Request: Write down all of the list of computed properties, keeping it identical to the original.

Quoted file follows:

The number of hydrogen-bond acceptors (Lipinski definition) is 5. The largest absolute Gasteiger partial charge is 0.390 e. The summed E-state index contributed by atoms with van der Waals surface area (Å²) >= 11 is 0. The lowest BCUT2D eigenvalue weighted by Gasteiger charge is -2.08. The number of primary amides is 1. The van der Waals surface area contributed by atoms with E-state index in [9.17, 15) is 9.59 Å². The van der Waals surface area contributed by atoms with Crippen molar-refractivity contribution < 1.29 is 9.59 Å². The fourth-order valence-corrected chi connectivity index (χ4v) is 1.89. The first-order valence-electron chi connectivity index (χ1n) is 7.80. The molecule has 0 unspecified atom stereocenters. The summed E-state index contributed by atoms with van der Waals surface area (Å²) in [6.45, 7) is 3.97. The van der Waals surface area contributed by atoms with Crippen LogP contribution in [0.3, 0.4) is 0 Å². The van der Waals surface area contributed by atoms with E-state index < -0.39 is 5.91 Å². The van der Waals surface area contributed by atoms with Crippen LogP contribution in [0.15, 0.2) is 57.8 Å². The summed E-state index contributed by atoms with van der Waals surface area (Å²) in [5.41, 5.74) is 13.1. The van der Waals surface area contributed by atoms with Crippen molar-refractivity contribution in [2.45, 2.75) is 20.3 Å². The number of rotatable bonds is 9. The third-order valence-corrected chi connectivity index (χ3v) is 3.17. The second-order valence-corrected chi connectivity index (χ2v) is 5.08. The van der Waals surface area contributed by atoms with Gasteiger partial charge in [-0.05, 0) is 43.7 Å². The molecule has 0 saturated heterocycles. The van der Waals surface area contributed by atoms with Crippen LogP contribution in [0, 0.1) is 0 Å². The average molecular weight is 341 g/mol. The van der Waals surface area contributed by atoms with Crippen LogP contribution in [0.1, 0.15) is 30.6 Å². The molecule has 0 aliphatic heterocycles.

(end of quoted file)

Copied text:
The number of hydrogen-bond acceptors (Lipinski definition) is 5. The largest absolute Gasteiger partial charge is 0.390 e. The summed E-state index contributed by atoms with van der Waals surface area (Å²) >= 11 is 0. The lowest BCUT2D eigenvalue weighted by Gasteiger charge is -2.08. The number of primary amides is 1. The van der Waals surface area contributed by atoms with E-state index in [9.17, 15) is 9.59 Å². The van der Waals surface area contributed by atoms with Crippen molar-refractivity contribution < 1.29 is 9.59 Å². The fourth-order valence-corrected chi connectivity index (χ4v) is 1.89. The first-order valence-electron chi connectivity index (χ1n) is 7.80. The molecule has 0 unspecified atom stereocenters. The summed E-state index contributed by atoms with van der Waals surface area (Å²) in [6.45, 7) is 3.97. The van der Waals surface area contributed by atoms with Crippen LogP contribution in [0.3, 0.4) is 0 Å². The van der Waals surface area contributed by atoms with E-state index < -0.39 is 5.91 Å². The van der Waals surface area contributed by atoms with Crippen LogP contribution in [0.15, 0.2) is 57.8 Å². The summed E-state index contributed by atoms with van der Waals surface area (Å²) in [5.41, 5.74) is 13.1. The van der Waals surface area contributed by atoms with Crippen molar-refractivity contribution in [2.45, 2.75) is 20.3 Å². The number of rotatable bonds is 9. The third-order valence-corrected chi connectivity index (χ3v) is 3.17. The second-order valence-corrected chi connectivity index (χ2v) is 5.08. The van der Waals surface area contributed by atoms with Gasteiger partial charge in [-0.05, 0) is 43.7 Å². The molecule has 0 saturated heterocycles. The van der Waals surface area contributed by atoms with Crippen LogP contribution in [0, 0.1) is 0 Å². The average molecular weight is 341 g/mol. The van der Waals surface area contributed by atoms with Crippen LogP contribution in [0.1, 0.15) is 30.6 Å². The molecule has 0 aliphatic heterocycles.